Wherever useful, little training elements on group dynamics (from our bullying prevention program) will be integrated to the seminar sessions to (a) familiarize with the velocity of dynamics on group level, (b) listen to and learn to differentiate perspectives as well as reflect me/others experiences and (c) experience „shared knowledge“ as preventive potential to counteract automatic peer orientation and strengthen deliberate action.

- For the first evaluative part, there will be one question on the respective paper(s) with (written) responses at the beginning of each session with ten of twelve making up 50% of the overall evaluation.
- The second evaluative part (at the end of each week or block) will be done in groups of max. four, through varying presentation–tasks (e.g. poster, podcast, videoclip) with variations in the assumed audience to be addressed (e.g. adolescents, professionals, kids…). Points will be distributed to each group as a whole for the group to decide on how many each individual should be given. Criteria for the evaluation of the group tasks will be developed in the first week.

Oswald, H. (1999.) Jenseits der Grenze zu Gewalt. Sanktionen und rauhe Spiele. Hrsg. Mechthild Schäfer und Dieter Frey. Aggression und Gewalt unter Kindern und Jugendlichen, Hogrefe, Göttingen Bern Toronto Seattle, 179- 202

Lippitt, R., & White, R. K. (1943). The "social climate" of children's groups. In R. G. Barker, J. S. Kounin, & H. F. Wright (Eds.), Child behavior and development: A course of representative studies (pp. 485–508). McGraw-Hill.

Lewin, K., Lippitt, R., & White, R. K. (1939). Patterns of Aggressive Behaviour in Experimentally Created Social Climates. Journal of Social Psychology, 10, 271-301.

Nassauer, A. (2018). Situational Dynamics and the Emergence of Violence in Protest. Psychology of Violence. 8. 293-304. 10.1037/vio0000176.

Hawley, P. H. (1999). The ontogenesis of social dominance: A strategy-based evolutionary perspective. Developmental Review, 19, 97 - 132.

Moffitt, T. E. (1993). Adolescence-Limited and Life-Course-Persistent Antisocial Behavior: A Developmental Taxonomy. Psychological Review, 100 (4), 647 - 701.

Salmivalli, C., Lagerspetz, K., Björkqvist, K., Östermann, K. & Kaukiainen, A. (1996). Bullying as a group process: Participant roles and their relations to social status within the group. Aggressive Behavior, 22, 1 – 15.

Salmivalli, C. (2010). Bullying and the peer group: A review. Aggression and Violent Behavior, 15, 112 – 120.

Salmivalli, C. (2014). Participant roles in bullying: How can peer bystanders be utilized in interventions? Theory Into Practice, 53 (4), 286 – 292.

Schäfer, M. & von Salisch, M. (2013). Das Individuum und die Peers – eine strukturelle Perspektive. Praxis der Kinderpsychologie und Kinderpsychiatrie, 62 (3), 171-178.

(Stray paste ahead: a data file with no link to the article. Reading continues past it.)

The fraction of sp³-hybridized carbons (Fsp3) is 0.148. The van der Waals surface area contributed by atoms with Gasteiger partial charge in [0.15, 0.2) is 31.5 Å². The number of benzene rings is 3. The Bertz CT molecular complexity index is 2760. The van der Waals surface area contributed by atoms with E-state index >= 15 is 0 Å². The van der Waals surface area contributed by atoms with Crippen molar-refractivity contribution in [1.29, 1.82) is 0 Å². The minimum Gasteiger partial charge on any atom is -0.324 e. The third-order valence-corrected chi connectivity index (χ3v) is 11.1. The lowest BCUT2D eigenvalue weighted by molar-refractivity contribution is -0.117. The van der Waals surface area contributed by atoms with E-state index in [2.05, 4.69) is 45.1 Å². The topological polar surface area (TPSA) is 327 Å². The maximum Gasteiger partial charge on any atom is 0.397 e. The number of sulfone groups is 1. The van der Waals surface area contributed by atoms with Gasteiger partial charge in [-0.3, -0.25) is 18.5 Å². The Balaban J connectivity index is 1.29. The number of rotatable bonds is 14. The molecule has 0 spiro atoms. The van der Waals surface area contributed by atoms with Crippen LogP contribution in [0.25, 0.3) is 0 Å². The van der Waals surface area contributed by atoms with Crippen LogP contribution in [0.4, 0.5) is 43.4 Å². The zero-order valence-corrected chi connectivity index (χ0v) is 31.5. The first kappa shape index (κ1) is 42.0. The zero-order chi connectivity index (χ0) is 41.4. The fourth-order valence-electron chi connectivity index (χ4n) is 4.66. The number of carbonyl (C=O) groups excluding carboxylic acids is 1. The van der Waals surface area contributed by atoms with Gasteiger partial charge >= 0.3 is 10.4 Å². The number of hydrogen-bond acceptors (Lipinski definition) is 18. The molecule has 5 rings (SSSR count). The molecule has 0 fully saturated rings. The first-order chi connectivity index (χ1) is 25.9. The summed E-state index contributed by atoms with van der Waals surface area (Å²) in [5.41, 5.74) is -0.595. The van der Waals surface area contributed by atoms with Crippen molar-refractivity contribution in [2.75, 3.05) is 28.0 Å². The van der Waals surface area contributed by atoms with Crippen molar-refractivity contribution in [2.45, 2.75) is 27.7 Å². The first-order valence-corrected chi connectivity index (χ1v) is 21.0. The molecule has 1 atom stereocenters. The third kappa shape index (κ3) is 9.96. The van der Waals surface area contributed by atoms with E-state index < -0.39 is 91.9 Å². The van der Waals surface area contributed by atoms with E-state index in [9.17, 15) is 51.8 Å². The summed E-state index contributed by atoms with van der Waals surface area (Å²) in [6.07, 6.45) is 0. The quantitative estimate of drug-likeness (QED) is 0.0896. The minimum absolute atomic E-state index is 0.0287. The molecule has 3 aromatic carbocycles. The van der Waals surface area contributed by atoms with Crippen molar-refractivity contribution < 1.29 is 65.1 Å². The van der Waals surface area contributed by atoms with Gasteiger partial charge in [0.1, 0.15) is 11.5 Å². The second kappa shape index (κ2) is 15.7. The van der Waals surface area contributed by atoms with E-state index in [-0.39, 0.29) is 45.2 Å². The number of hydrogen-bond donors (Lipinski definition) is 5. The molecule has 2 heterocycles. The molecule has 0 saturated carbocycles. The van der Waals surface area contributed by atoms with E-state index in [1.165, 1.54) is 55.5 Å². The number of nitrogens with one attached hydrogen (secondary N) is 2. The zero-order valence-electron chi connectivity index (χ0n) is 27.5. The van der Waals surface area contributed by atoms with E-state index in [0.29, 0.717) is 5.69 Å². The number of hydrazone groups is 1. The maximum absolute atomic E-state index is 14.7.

Schäfer, M., Stoiber, M., Bramböck, T., Letsch, H., Starch, K. & Sundaram, S. (2018). Participant roles in bullying: What data from Indian classes can tell us about the Phenomenon. In: P. K Smith, S. Sundaram, B. A. Spears, C. Blaya, M. Schäfer & D. Sandhu (Hrsg.), Bullying, cyberbullying and student well-being in school – Comparing European, Australian and Indian perspectives, 130 – 145. Cambridge University Press

Latané, B. (1981) The Psychology of Social Impact. In: American Psychologist, 36 (4), 343-356.

Darley, J. M., & Latane, B. (1968). Bystander intervention in emergencies: Diffusion of responsibility. Journal of Personality and Social Psychology, 8(4, Pt.1), 377–383.

Latane, B., & Darley, J. M. (1968). Group inhibition of bystander intervention in emergencies. Journal of Personality and Social Psychology, 10(3), 215–221.

Harton, H.C., Green, L.R., Jackson, C. & Latané, B., (1998) Demonstrating Dynamic Social Impact: Consolidation, Clustering, Correlation, and (Sometimes) the Correct Answer. Teaching in Psychology, 25(1), 31-35.

Nemeth C.J. (1997) Managing innovation: When less is more. Californian Management Review, 40, 59–74.

Nemeth C.J. (1986) The Differential Contribution of Majority and Minority Influence. Psychological Review 93(1):23-32. DOI:10.1037/0033-295X.93.1.23

Hewstone, M. (2004). Neuere Forschungen über Intergruppenkonflikte: Konsequenzen für den Umgang mit Migration und Integration. (Discussion Papers / Wissenschaftszentrum Berlin für Sozialforschung, Forschungsschwerpunkt Zivilgesellschaft, Konflikte und Demokratie, Arbeitsstelle Interkulturelle Konflikte und gesellschaftliche Integration, 2004-601). Berlin: Wissenschaftszentrum Berlin für Sozialforschung gGmbH. urn:nbn:de:0168-ssoar-110389

Hewstone M., Rubin M. & Willis H. (2002) Intergroup Bias. Annu. Rev. Psychol., 53:575–604

Kenworthy J. B., Turner, R., Hewstone, M. & Voci, A. (2005). 2005). Intergroup Contact: When Does it Work, and Why? In J. F. Dovidio, P. Glick, & L. A. Rudman (Eds.), On the nature of prejudice: Fifty years after Allport (pp. 278–292). Blackwell Publishing.

Papers originally published in German will be translated into English.



Last updated: April 5, 2024


Isola di San Servolo
30133 Venice,

phone: +39 041 2719511
fax:+39 041 2719510

VAT: 02928970272